The wind whips down the corridors between skyscrapers in downtown Minneapolis. Autumn has arrived with blustery force and it’s time to haul out the cableknit, cashmere, and thick down blankets. Reports have winter arriving earlier than usual this year, with a ridiculous amount of snow, and we all need a plan of attack. Or, if you’re at all like me, a plan for retreating. I don’t plan on pulling on snowpants if I can help it. Rather, I’ll station myself atop a cranberry-colored barstool and order a little liquid warmth.
Brasserie Zentral is built for those long nights that start when the sun goes down at 3 p.m. The cocktail menu is filled with plenty of sultry brown spirits, promising cozy thoughts and a rosy blush on your cheeks. The entire staff that works inside this space is operating at full speed, with expert skill, but if you want to make it a perfect night, pull up your stool when Trish Gavin is pouring drinks and request a Sexy Sadie.
Gavin has worked behind the bar at Heidi’s, Coup d’Etat and others. She’s garnered a loyal following of tipplers who are happy to find their glasses filled with whatever she so chooses. (She’s currently studying wine and her astounding palate pairs flavors and food brilliantly.)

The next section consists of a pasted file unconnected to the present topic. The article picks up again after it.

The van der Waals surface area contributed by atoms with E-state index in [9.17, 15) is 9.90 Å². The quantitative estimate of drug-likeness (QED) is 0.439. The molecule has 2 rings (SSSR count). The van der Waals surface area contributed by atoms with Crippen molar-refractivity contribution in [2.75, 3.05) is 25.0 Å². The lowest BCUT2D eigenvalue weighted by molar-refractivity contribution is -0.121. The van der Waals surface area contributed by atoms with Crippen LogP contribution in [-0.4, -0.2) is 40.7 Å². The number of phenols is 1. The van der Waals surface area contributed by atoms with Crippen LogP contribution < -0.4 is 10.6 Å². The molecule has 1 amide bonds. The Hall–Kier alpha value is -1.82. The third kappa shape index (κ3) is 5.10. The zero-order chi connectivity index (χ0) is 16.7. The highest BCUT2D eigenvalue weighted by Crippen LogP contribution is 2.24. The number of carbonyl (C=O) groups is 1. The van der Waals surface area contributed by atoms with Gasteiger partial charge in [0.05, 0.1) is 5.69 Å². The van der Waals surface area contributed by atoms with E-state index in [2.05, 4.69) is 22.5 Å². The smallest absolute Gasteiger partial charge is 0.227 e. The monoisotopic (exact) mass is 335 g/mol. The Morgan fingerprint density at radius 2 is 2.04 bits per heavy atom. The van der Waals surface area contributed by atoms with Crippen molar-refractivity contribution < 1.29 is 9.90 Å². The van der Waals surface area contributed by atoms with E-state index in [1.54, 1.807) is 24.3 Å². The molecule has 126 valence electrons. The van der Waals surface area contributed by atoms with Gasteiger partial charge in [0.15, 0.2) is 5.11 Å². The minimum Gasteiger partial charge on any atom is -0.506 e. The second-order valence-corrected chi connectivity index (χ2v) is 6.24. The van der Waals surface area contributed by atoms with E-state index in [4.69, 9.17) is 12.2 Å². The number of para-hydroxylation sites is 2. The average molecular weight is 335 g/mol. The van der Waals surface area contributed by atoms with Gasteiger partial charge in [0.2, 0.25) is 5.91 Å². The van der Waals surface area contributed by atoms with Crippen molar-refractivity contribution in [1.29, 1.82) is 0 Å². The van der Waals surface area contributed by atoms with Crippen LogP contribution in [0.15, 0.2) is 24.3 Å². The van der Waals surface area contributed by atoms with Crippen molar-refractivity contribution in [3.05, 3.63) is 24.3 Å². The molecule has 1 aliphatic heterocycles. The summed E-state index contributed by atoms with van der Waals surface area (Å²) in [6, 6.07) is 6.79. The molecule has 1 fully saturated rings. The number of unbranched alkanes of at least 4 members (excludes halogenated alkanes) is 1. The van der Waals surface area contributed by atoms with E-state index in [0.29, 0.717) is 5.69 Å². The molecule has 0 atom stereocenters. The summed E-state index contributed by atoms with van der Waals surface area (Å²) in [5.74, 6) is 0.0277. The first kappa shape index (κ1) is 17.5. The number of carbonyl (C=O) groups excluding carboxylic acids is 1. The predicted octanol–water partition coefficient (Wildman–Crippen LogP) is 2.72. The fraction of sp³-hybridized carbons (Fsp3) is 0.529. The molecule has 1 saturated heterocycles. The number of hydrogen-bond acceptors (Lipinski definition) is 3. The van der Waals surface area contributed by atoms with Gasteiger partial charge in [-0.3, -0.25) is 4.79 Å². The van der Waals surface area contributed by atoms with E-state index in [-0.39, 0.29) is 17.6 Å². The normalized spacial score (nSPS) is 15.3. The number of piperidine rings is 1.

The Sexy Sadie is 1 1/2 ounces of George Dickle Rye, 3/4 ounce of Art in the Age Root liqueur, 1/2 ounce Amaro Nardini and a fat 1/4 ounce of Carpano. Stirred with ice, Gavin serves this cocktail in a Glencairn glass. Over the seductive lines of this container, she twists an orange rind, expressing the juice over it.
The taste is a cacophony of complex bitter notes with an unmistakable rootbeer nose. The Root liqueur contains all of the herbal, subterranean, and bark flavors from the memorable drive-in soft drink, but without the cloying sweetness. It plays beautifully with the spicy rye and bitters. The resulting cocktail is irresistibly perfumed, and comes in a modest-sized container filled with voluminous flavors that are all soft edges and deeply cozy. Like snuggling into a mink coat, it protects against the dreariness of a gray day.